Last semester I co-taught an Honors First Year seminar with my colleague Bob Rycroft. Our FSEMs are designed to give FY students the kind of intimate academic experience that is more commonly associated with upper level seminars. The FSEMS are specifically supposed to introduce our students to college-level writing, research and oral communication. Honors FSEMs are supposed to provide a more rigorous experience.
I could probably write a book on what I learned from the FSEM, but suffice it to say that teaching FY students is different from teaching upper class students. When you haven’t taught a class full of FYs in a while it’s easy to forget that.
In this post I want to discuss just one episode that occurred in the course. The subject of the seminar was Economic Inequality. As you may know, Thomas Piketty’s Capital in the 21st Century was one of the most publicized books of 2014. But at 600+ pages, it wasn’t going to work to assign this to FY students to read, especially since Piketty’s work was only one part of the course. Instead, we assigned one of the many good summaries available. Anyway, I had a crazy idea that I was able to persuade my co-teacher to let us try.
The idea involved bringing my good friend Bryan Alexander into the seminar via Google Hangout. We told the class that Bryan was a colleague of Thomas Piketty, and that Bryan would present Piketty’s argument to us. For those who don’t know, Bryan is not an economist, though economics is an interest of his and he did read Piketty’s book. Rather, Bryan holds a Ph.D. in English, and is currently self-employed as a futurist and consultant. I wrote a script for Bryan summarizing Piketty’s argument. After presenting the argument, Bob and I would each give our perspective on Piketty’s argument, and then we would open the floor to questions. I told Bryan that if he were asked any questions he couldn’t handle, he should refer them to me. On the day in question, we set up the Google Hangout with Bryan and his performance exceeded our expectations. The students took notes and asked appropriate questions.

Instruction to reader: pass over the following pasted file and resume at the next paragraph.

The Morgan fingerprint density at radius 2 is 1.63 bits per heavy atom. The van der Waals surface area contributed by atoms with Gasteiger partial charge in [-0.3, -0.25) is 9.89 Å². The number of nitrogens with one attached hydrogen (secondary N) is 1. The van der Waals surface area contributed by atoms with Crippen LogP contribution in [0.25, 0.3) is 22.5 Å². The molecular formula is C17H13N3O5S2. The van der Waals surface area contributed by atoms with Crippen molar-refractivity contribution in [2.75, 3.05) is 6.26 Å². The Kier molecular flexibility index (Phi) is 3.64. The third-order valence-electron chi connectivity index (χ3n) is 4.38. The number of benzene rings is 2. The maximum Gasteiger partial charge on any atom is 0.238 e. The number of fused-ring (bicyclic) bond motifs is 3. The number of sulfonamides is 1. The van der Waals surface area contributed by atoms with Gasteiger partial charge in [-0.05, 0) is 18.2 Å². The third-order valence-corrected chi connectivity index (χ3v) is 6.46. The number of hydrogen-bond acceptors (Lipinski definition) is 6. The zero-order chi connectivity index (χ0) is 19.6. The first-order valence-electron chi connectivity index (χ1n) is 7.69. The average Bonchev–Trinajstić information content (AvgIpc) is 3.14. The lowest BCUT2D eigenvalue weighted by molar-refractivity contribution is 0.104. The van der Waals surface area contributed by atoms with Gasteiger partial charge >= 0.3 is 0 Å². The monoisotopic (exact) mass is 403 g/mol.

At the beginning of the next class period, I asked the students, “What did you think of Dr. Alexander?” They replied effusively saying how much they enjoyed and appreciated the presentation. As one student put it, “It was really great to hear from an expert!” I responded by asking what about Bob & I, and she said, “well you know, a real expert!” We thanked the students for their feedback and went on with the scheduled lesson. The following class period was Friday. I waited until the last five minutes of class, and then announced, “Remember Dr. Alexander? Everything he said was a fraud.” The students were stunned. I continued, “The information he presented was accurate. I know because I wrote his script.” The students showed confusion, denial and in some cases, anger. Then as the clock ticked down, I announced “For the weekend, I’d like you to think about why we did this. … See you Monday!”
On Monday, we began class by repeating the question: Why did we go through this charade with you students? Several students immediately proposed the answer—That we wanted them to think critically about the information they received in our class, even when they received it from the instructors. The lesson was learned.
For the rest of the semester, at various times students asked, “How do we know you’re telling us the truth?” “You don’t,” we replied.
Images courtesy of:
- Tony Roberts via flickr
- David Porter via flickr